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Performance issues (Read 1299 times)

Offline nitnav13

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Performance issues
« on: April 04, 2020, 03:10:04 PM »
In relation to Nocturne in F minor Op55 no. 1 by F Chopin, the question I am trying to find out is ‘what is the performance issue in interpreting music from this era?’ Since this is romantic era music, I would like to know what does this question asking to address? How to answer this question? What aspects of this piece needs to be addressed? Please help. Thank you.

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Chopin: Nocturne, opus 55 no 1
piano sheet music of Nocturne

Offline mrcreosote

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Re: Performance issues
«Reply #1 on: April 13, 2020, 07:10:18 AM »
Wow, if you are attempting a period correct rendition, is this for a competition?

If not, let your heart guide you - not what historians and critics conclude.  What experiences does the music resonant with?  If you use these experiences to fuel your interpretation, yours will be unique and people will want to listen to it.

Offline lowk-_-y

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Re: Performance issues
«Reply #2 on: August 06, 2020, 03:13:33 AM »
Of course I agree with Mrcreosote, creating an interpretation that resonates with you is the most important thing, but to answer your question, I think there are two major questions to ask, especially concerning the nocturnes of Chopin.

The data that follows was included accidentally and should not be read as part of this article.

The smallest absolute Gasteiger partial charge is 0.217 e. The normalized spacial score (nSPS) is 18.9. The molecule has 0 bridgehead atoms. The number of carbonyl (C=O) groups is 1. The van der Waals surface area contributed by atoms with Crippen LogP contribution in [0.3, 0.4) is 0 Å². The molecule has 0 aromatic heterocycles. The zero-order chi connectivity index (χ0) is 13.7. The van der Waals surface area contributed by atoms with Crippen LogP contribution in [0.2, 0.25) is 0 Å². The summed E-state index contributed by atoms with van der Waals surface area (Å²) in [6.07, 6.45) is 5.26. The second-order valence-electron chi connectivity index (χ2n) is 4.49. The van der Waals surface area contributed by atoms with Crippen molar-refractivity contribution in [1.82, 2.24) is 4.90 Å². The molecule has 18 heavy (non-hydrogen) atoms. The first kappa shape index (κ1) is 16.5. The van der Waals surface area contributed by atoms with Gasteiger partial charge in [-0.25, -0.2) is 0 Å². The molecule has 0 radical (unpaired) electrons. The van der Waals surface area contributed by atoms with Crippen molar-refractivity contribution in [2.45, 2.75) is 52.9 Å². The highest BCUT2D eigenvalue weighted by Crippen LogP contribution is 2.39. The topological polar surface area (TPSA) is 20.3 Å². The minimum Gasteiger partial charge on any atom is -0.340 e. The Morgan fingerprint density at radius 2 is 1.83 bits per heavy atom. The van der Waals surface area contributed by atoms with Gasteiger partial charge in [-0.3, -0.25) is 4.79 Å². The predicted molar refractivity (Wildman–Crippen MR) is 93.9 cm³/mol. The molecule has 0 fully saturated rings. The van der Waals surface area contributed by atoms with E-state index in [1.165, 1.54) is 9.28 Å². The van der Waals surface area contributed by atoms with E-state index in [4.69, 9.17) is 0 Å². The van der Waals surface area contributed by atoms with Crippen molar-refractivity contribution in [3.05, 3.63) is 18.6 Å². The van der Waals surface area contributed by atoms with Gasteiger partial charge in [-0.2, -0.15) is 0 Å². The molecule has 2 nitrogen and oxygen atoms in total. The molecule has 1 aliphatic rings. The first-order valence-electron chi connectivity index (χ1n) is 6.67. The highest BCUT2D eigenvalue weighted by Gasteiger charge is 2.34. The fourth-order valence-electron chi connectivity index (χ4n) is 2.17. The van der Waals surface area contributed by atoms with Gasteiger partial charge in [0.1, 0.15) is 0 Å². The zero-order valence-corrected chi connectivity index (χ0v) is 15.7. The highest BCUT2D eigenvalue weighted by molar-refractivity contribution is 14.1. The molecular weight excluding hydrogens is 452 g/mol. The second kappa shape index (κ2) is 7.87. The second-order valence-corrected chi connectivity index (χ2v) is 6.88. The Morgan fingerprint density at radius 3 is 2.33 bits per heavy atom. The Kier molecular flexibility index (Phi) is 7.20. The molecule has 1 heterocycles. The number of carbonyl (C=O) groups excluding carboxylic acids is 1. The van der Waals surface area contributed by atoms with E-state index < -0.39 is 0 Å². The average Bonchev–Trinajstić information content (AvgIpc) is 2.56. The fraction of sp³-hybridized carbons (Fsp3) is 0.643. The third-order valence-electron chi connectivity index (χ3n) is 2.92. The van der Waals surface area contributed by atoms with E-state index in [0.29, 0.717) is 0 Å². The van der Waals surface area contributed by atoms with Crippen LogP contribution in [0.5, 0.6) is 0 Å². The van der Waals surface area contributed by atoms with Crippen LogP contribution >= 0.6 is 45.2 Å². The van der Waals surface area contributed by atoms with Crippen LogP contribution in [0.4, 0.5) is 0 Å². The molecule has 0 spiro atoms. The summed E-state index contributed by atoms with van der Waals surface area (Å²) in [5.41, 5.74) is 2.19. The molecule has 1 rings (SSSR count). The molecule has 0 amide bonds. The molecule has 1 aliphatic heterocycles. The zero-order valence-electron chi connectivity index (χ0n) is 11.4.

First, is the tempo. Many pianists play these nocturnes under tempo to get a melancholic or wistful (depending on the nocturne) atmosphere, which is effective but perhaps isn't the way Chopin conceived the pieces. Unfortunately, the nocturne you want to play is missing a metronome marking but even if we say Andante at it's slowest is 76 bpm, you will definitely find recordings which play much slower.

The second question could be seen as a sub-category of tempo: rubato.
If we examine the Liszt quote: “the wind plays in the leaves, stirs up life among them, the tree remains the same, that is Chopinesque rubato,” and try to apply this rule to modern recordings, it would be quite rare to find one that follows this. Its common nowadays for the Lh (the tree in Liszt's analogy) to fly away together with the Rh (the leaves) in a glorious accel, or an exaggerated rall.

It might be worth listening to pianists of older generations, Rachmaninoff for example left quite a few recordings of playing Chopin and although his 'tree' isn't totally robust, his 'leaves' are clearly and truly free, a much more natural rubato than is present in modern recordings.

This freedom fits quite nicely with a quote from Chopin himself: "A piece lasts for, say, five minutes, only in that it occupies this time for its overall performance; internal details are another matter. And there you have rubato."

In Rachmaninoff's playing you will hear many aspects that are possibly informative, things like excessive rolling of chords, hands purposely playing out of time with each other amongst many others.

These are just some things I imagine would be asked, if one were to ask about romantic era performance practice. Just theories though.

Also I hope it's not for a competition...I think you would get butchered if you played this way.